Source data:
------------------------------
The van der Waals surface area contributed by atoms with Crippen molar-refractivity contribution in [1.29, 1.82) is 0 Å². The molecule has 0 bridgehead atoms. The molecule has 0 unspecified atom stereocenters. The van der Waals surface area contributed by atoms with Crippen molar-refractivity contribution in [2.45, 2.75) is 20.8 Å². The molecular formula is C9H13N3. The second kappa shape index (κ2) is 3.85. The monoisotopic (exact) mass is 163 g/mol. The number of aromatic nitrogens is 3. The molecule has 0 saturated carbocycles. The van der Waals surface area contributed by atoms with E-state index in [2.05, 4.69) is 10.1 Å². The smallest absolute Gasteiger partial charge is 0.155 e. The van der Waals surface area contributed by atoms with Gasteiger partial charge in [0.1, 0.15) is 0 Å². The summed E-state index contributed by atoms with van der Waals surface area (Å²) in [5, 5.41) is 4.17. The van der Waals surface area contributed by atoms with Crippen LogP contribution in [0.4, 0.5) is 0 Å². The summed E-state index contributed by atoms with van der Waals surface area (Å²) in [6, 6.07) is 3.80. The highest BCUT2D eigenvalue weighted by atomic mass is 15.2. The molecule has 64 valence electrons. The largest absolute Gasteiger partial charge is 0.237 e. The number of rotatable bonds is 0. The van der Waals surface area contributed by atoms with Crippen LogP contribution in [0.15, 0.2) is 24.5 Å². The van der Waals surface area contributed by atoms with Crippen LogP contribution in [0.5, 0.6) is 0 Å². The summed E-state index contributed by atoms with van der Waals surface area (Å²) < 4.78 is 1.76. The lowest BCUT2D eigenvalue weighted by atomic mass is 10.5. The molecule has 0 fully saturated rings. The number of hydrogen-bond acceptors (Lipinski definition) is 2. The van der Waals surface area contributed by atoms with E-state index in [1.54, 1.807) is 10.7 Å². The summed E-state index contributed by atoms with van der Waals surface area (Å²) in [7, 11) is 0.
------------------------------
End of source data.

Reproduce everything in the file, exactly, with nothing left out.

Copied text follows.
The van der Waals surface area contributed by atoms with Crippen molar-refractivity contribution in [1.29, 1.82) is 0 Å². The molecule has 0 bridgehead atoms. The molecule has 0 unspecified atom stereocenters. The van der Waals surface area contributed by atoms with Crippen molar-refractivity contribution in [2.45, 2.75) is 20.8 Å². The molecular formula is C9H13N3. The second kappa shape index (κ2) is 3.85. The monoisotopic (exact) mass is 163 g/mol. The number of aromatic nitrogens is 3. The molecule has 0 saturated carbocycles. The van der Waals surface area contributed by atoms with E-state index in [2.05, 4.69) is 10.1 Å². The smallest absolute Gasteiger partial charge is 0.155 e. The van der Waals surface area contributed by atoms with Gasteiger partial charge in [0.1, 0.15) is 0 Å². The summed E-state index contributed by atoms with van der Waals surface area (Å²) in [5, 5.41) is 4.17. The van der Waals surface area contributed by atoms with Crippen LogP contribution in [0.4, 0.5) is 0 Å². The summed E-state index contributed by atoms with van der Waals surface area (Å²) in [6, 6.07) is 3.80. The highest BCUT2D eigenvalue weighted by atomic mass is 15.2. The molecule has 64 valence electrons. The largest absolute Gasteiger partial charge is 0.237 e. The number of rotatable bonds is 0. The van der Waals surface area contributed by atoms with Crippen LogP contribution in [0.15, 0.2) is 24.5 Å². The van der Waals surface area contributed by atoms with Crippen LogP contribution in [0.5, 0.6) is 0 Å². The summed E-state index contributed by atoms with van der Waals surface area (Å²) < 4.78 is 1.76. The lowest BCUT2D eigenvalue weighted by atomic mass is 10.5. The molecule has 0 fully saturated rings. The number of hydrogen-bond acceptors (Lipinski definition) is 2. The van der Waals surface area contributed by atoms with E-state index in [1.54, 1.807) is 10.7 Å². The summed E-state index contributed by atoms with van der Waals surface area (Å²) in [7, 11) is 0.